They look like thyl snap easily and when i tried tuning up a kluson fitted gibson, felt like my fingers were getting cut into from the sharp edges of them.

But hey if they tick your ticker enjoy them, just dont ask me to :v xD
 

MiniB

Senior Member
Joined
Dec 30, 2012
Messages
4,307
Reaction score
3,122
Anyone ever done the opposite....replace Grovers with Kluson types (with conversion bushings or screw-ins) to 'free up' what you felt was being choked or dampened by the mass of the Grovers? I essentially did that with an ES335 I had way back. More I think about it, it was probably too lighten up what I thought was a neck-heavy guitar, so maybe it just made me feel a bit freer.

I put Grovers on an R7 I had some time back, didn't really seem to make much difference, but that guitar wasn't a particularly resonant one. The '13 R8 I have really resonates all the way through the neck, rich and 'in-concert' with the strings unplugged/acoustically.....so I don't want to mess with that and change tuners (actually changed the stock Klusons to more vintage-like Gotoh-made Klusons, in terms of flat post heads). And I especially don't want to ream out any wood, even if it's a little. As someone mentioned earlier, that's the unfortunate thing about comparing in that you have to ream for Grovers.
 

jwinger

Senior Member
Joined
Apr 7, 2008
Messages
2,354
Reaction score
1,025
My conclusion on this topic is every guitar is different. I have a 59 that came with grovers. Switched to Klusons and became a bit less hard sounding and a bit more balanced, less bright. It's naturally a super bright guitar.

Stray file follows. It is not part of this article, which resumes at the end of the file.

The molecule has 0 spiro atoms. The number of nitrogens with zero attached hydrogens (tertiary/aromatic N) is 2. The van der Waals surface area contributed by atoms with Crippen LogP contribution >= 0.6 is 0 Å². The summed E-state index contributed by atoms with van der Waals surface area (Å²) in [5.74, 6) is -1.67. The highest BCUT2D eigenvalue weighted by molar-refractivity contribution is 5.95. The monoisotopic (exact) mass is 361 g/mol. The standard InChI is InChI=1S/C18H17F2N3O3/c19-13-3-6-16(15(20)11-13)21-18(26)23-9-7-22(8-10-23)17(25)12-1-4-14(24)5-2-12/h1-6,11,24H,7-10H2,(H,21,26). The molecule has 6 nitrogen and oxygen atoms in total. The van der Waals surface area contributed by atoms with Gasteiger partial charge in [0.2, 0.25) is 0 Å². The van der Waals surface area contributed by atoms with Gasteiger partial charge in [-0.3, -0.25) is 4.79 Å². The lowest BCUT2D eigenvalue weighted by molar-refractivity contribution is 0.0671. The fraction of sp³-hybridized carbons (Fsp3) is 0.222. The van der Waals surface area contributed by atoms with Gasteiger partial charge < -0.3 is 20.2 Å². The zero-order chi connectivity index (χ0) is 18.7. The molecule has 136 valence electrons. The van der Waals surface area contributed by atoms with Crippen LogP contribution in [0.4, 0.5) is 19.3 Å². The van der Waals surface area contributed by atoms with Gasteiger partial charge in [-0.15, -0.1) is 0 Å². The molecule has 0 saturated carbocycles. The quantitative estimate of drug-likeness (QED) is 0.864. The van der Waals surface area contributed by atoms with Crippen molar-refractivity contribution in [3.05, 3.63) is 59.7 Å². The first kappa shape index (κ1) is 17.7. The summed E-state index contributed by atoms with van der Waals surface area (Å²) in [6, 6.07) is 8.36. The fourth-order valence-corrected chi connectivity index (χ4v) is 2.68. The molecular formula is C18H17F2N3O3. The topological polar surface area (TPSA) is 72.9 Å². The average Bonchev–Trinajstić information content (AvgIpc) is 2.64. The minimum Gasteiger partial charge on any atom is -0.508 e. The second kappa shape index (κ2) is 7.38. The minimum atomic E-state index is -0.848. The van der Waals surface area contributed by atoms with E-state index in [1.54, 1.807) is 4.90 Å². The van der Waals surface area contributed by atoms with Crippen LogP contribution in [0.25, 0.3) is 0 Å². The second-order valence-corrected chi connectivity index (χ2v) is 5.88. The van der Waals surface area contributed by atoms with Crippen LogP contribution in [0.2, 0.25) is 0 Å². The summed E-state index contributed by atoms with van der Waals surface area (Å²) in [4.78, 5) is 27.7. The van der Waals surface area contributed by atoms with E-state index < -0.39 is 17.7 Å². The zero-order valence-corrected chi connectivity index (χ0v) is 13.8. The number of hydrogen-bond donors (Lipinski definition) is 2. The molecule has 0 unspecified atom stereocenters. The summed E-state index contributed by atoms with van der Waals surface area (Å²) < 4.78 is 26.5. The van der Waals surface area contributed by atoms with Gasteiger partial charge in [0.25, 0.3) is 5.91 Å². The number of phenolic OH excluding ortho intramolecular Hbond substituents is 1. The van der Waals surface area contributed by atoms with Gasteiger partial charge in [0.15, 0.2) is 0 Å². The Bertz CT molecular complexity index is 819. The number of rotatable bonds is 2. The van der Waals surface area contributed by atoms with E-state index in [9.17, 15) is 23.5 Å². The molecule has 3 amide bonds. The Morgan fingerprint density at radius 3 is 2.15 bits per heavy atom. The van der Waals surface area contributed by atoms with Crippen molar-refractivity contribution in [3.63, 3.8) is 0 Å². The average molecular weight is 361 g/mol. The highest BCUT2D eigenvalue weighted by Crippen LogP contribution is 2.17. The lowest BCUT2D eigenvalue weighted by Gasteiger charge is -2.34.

58 GT, went the other way. That's naturally a warmer guitar than the 59 replica, particularly in the low mids. Switched to grovers, and became harder sounding, brighter, and less low mids.

So as I see it, there is no better...I'd say tuners are a very effective way to optimize and balance the acoustic tone of a guitar. Anyone who says tuner mass makes no difference either hasn't done it, or is deaf! To me it's a very obvious change, although perhaps some guitars are more impacted than others...I can only speak from my personal experience
 

John_P

Member
Joined
Apr 24, 2013
Messages
97
Reaction score
80
When you compare ("kidney") Grovers with ("tulip") Klusons, you are comparing Grover Rotomatics with Kluson Deluxe tuners. You should know there are different spec Rotomatics and different spec Deluxe tuners, they are not all the same and therefore no valid general verdict can exist. But you should also know this:

The original Grover Rotomatic 102 have taller pegs effectively decreasing the vertical string break angle, thereby reducing nut friction. -Taller than what? Taller than for example some Kluson tuners and taller than locking Grovers. A nut break angle less sharp could sometimes make your guitar stay in tune better, bend smoother, play better, hence sound better.